She said in extreme cases it can take up to a year to get components for vehicles.
Supply chain issues impacting several large vehicle companies have been a significant problem for much of the year, Houle noted.
She said a domino effect of lifted COVID health restrictions leading to more vehicular traffic, a widespread labour shortage and supply chain issues are causing “very overwhelming” work conditions for their staff.
Trojan Collision rented additional space to hold growing numbers of non-drivable vehicles towed to its Shenton Rd. property waiting to be fixed.
“Right now if your vehicle were to be damaged in such a way that it wasn’t safe to drive, it’s almost impossible to find a shop that will take your vehicle,” Houle said.
The long-time family-run company has held as many as 80 vehicles on its lot, she noted.
Laird Wheaton Body Shop manager Leo Vaudrin said they are now booking into next year for vehicle repairs.
He said waiting two to four months for various auto parts to arrive has been a frustrating new standard for the past year or so.
“Every shop is backed up right now, plus you can’t get parts…It’s easy for us to have 15 vehicles hanging around but we can’t actually work on them because we don’t have parts…I’ve been here for 30 years, I’ve never seen it like this.”
Vaudrin doesn’t see immediate relief, pointing to winter driving season as a historically busy time of year which could further delay repairs.
He said while customers are frustrated, they seem to now understand why extended service delays are happening.
“It’s kinda funny, when this first started customers were like ‘what? No way, I’m going somewhere else.’ Now it seems like the word is getting out there and customers are going ‘yep, see you in three months.’”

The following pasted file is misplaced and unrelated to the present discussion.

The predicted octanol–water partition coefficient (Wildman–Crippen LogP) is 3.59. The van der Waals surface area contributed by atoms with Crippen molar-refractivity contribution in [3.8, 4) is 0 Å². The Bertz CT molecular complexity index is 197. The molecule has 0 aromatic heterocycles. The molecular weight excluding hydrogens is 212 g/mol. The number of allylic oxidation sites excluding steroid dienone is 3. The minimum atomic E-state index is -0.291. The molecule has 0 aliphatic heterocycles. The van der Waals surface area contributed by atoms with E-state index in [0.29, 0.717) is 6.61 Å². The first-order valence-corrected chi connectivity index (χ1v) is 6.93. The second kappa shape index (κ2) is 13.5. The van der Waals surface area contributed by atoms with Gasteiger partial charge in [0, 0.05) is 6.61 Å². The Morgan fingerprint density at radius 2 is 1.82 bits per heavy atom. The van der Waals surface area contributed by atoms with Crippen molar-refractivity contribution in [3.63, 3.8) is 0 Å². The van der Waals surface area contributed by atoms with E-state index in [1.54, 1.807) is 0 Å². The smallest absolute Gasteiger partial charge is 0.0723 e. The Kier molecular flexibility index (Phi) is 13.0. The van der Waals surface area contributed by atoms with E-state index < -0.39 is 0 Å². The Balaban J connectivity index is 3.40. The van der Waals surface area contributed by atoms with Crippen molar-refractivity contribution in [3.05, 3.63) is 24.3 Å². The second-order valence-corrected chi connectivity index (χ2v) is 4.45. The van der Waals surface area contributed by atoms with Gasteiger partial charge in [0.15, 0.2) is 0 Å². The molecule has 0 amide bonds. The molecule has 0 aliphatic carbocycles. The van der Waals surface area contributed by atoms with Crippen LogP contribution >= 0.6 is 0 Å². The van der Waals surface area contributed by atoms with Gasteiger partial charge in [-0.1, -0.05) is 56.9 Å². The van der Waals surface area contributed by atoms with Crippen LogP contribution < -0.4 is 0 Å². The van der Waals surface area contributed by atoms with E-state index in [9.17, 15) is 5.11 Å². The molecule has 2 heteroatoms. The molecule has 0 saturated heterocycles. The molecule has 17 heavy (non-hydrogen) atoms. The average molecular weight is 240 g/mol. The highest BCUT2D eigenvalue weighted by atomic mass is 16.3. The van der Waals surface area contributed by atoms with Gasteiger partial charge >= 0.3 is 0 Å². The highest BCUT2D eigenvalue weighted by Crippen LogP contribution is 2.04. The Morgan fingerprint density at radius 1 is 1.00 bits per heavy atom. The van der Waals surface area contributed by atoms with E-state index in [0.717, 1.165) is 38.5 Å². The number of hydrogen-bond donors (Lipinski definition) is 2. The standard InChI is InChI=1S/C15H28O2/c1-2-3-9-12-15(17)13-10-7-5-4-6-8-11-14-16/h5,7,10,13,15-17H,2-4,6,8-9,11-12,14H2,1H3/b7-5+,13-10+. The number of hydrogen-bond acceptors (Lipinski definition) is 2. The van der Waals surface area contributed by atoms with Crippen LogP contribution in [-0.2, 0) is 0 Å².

Vaudrin said some drivers facing prolonged waits for their vehicles to be fixed are also burdened by high costs for their rental vehicles.
He said standard insurance only covers motorists for days, not several weeks.
“That goes nowhere if we’re going to have the vehicle for two or three months. If they’re not at fault it’s not that big of a deal because the insurance company will look after the rental on back-ordered parts, but if you’re at fault, good luck.”
Vaudrin said an industry-wide challenge of not enough new talent entering the vehicle mechanics business is an increasingly worrying trend.
At Parksville Chrysler Body Shop, general manager Darryl Kellett said the same issues impacting the Nanaimo shops are happening throughout the Oceanside region and all over Vancouver Island.
He said over the past year they’ve had vehicles waiting for upwards of six months due to delayed parts.
“Most people have been very understanding, but some people just don’t understand and don’t get the situation that we’re in,” Kellett told NanaimoNewsNOW.
Due to a lack of space, Kellett said they’re also no longer storing damaged vehicles on their lot.
“If you go back three, four years ago, we would never not accept a non-drive, we would just automatically bring it in.”
Closures of three Island auto body shops (Nanaimo, Courtenay and Campbell River) further squeezed an already maxed-out industry desperate for workers, Kellett said.
People aren’t dropping off resumes at Parksville Chrysler anymore, he said.
“There’s nobody walking in the door looking for work. And that’s something we’ve really noticed in the last couple of years, there’s no interest.”
ICBC data showed more than 28,000 motor vehicle crashes in Nanaimo between 2017 and 2021.
The number of crashes in Nanaimo and the Oceanside region reported to ICBC both in fact trended downward last year compared to pre-pandemic levels from 2017 to 2019.
Join the conversation. Submit your letter to NanaimoNewsNOW and be included on The Water Cooler, our letters to the editor feature.
On Twitter: @reporterholmes